Learning about Parmigiano-Reggiano Cheese

This year has been an amazing year for travelling, with visits to Italy and America to see two of my sisters who have made these two very contrasting countries their homes. Of course, aside from family, one of the best things about travelling is the food and both occasions presented me with a chance to indulge and explore in some very memorable traditional and modern dishes. One of the simplest meals that we enjoyed in Italy in a local ‘Osteria’ involved a bottle of red wine, bread, some locally produced salami, chunks of Parmigiano-Reggiano cheese and honey, which I’ve enjoyed re-creating many times myself at home.

Cantina DivaWe also ate plenty of home cooked meals, including pasta with prawns and courgette or zucchini (and plenty of garlic) as well as dining out in modest ‘trattorias’ where we devoured even more home cooked pasta and ‘risotti’ – always graced with perfectly matured Parmigiano-Reggiano. We traveled over 100km to find a renowned pasta shop in the capital of Emilia-Romagna, Bologna called Paolo Atti & Figli and I found myself in paradise taking in all the food markets around the very charismatic cobbled streets. How I wish I had the room in my suitcase to carry home some of the produce that we found – and didn’t eat!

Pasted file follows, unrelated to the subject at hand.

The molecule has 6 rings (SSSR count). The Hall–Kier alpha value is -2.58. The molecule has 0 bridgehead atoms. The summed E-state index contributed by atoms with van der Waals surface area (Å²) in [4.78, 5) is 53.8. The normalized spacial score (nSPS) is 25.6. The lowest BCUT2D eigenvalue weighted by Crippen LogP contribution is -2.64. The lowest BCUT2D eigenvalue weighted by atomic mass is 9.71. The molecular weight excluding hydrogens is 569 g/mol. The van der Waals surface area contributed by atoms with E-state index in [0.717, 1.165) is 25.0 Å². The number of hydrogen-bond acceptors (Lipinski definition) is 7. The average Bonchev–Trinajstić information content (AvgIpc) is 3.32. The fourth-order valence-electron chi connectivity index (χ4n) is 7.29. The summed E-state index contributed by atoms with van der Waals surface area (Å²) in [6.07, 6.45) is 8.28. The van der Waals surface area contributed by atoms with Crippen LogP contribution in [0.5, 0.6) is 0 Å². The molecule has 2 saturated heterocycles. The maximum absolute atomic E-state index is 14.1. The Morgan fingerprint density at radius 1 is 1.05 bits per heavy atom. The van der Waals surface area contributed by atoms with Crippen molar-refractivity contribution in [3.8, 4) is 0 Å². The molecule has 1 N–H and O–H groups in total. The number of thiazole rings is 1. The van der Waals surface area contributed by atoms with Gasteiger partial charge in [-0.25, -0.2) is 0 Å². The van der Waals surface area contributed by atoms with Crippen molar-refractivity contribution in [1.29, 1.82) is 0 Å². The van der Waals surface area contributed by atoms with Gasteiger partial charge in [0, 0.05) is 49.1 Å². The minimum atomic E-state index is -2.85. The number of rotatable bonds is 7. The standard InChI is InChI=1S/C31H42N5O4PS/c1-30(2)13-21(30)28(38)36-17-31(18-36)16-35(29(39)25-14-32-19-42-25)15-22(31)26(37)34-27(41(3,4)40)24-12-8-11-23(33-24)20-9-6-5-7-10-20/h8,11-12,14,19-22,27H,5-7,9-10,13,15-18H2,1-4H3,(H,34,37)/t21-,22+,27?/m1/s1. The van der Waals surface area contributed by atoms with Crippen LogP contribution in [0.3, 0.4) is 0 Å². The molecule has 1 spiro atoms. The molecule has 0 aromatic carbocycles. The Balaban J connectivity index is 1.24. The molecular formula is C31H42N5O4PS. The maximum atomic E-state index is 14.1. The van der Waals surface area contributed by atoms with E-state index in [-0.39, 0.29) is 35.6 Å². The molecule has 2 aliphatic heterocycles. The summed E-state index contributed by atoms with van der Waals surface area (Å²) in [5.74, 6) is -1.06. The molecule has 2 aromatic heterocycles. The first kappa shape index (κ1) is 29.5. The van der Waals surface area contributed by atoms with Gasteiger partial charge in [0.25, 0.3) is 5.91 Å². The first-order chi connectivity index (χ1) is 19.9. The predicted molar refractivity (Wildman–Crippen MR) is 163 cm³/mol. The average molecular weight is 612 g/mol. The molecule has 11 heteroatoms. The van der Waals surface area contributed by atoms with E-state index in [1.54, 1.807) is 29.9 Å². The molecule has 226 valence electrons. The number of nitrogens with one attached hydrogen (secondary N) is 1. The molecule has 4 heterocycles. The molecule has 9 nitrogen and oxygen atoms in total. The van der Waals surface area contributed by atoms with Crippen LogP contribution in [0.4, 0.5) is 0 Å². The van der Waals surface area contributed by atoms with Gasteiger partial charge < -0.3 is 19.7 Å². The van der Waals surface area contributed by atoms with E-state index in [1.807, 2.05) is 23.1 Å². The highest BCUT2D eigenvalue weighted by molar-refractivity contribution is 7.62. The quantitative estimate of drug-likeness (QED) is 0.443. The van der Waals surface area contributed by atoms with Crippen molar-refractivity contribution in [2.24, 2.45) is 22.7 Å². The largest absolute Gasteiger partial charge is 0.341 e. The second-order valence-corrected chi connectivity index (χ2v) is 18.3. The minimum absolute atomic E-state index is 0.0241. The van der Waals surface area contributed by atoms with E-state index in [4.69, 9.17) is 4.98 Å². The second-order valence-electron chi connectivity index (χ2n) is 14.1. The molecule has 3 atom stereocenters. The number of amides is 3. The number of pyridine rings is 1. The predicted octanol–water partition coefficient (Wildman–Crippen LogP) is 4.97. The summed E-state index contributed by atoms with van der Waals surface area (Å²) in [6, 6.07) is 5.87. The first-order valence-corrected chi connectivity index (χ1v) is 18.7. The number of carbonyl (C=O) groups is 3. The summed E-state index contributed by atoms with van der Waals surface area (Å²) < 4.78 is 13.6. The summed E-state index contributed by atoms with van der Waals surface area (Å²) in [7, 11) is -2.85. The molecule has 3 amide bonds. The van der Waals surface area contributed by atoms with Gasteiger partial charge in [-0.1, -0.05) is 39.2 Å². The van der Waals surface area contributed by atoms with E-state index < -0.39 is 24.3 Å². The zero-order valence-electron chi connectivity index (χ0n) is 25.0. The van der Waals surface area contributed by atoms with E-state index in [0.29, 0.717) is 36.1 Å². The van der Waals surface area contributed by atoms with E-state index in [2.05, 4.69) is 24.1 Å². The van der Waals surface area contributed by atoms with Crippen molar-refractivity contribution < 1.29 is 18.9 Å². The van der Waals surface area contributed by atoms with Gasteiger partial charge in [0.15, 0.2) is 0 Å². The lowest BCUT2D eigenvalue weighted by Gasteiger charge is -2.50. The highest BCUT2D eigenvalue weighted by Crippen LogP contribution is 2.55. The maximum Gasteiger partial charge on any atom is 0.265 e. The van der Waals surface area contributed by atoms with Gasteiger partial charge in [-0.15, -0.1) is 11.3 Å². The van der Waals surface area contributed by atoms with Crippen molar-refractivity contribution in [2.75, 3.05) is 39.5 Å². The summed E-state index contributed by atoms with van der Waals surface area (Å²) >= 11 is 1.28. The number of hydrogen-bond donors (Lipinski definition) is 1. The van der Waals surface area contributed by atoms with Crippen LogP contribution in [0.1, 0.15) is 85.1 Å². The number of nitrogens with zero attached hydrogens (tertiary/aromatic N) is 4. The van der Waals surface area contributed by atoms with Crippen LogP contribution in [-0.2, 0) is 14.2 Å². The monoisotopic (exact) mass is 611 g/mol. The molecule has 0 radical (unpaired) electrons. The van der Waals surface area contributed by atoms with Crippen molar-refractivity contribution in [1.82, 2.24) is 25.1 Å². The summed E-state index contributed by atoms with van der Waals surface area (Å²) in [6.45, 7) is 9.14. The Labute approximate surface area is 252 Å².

Bologna

You might also remember that I wrote about attending a Discover the Origin event back in March. There was so much to soak up during the event, including plenty of Tawny Port (!) and I really relished the opportunity of speaking to some of the hugely passionate ambassadors behind the products which form the Discover the Origin campaign, including Bourgogne Wines, Duoro Wines, Port, Parma Ham and Parmigiano-Reggiano – also known by its French name of Parmesan. I’m very exited to have been invited to attend a press trip early next year, hopefully to the Duoro wine region in Portugal and the next time I visit my sister in Italy, I’m going to make sure I save some time for a tour of the area that includes Parma, Reggiano Emilia, Modena and Bologna  – on the western bank of Reno River – which is where Parmigiano-Reggiano is exclusively produced.

In the meantime, I also have a short video to share with you that has been produced by Discover the Origin campaign, all about the provenance of Parmigiano-Reggiano cheese, which is about to form part of a much wider campaign highlighting the unique and varying characteristics of the cheese, including the diversity in ages and tastes.

Buon Appetitio!

With thanks to Discover the Origin for asking me to share this video. This post will be incorporated into an advertising campaign due to run for the next two weeks.

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Comments

  1. says

    Lovely post, I particularly like your description and great pics of the Osteria you visited – the most enjoyable meals are often as simple as this aren’t they, but with really excellent ingredients. Looks like a great place to sip wine and chat with your sister too.

    • Ren Behan says

      I’d love to break a cheese that way! It looks so wonderful inside and I too did’t give much thought to ageing when buying it before now.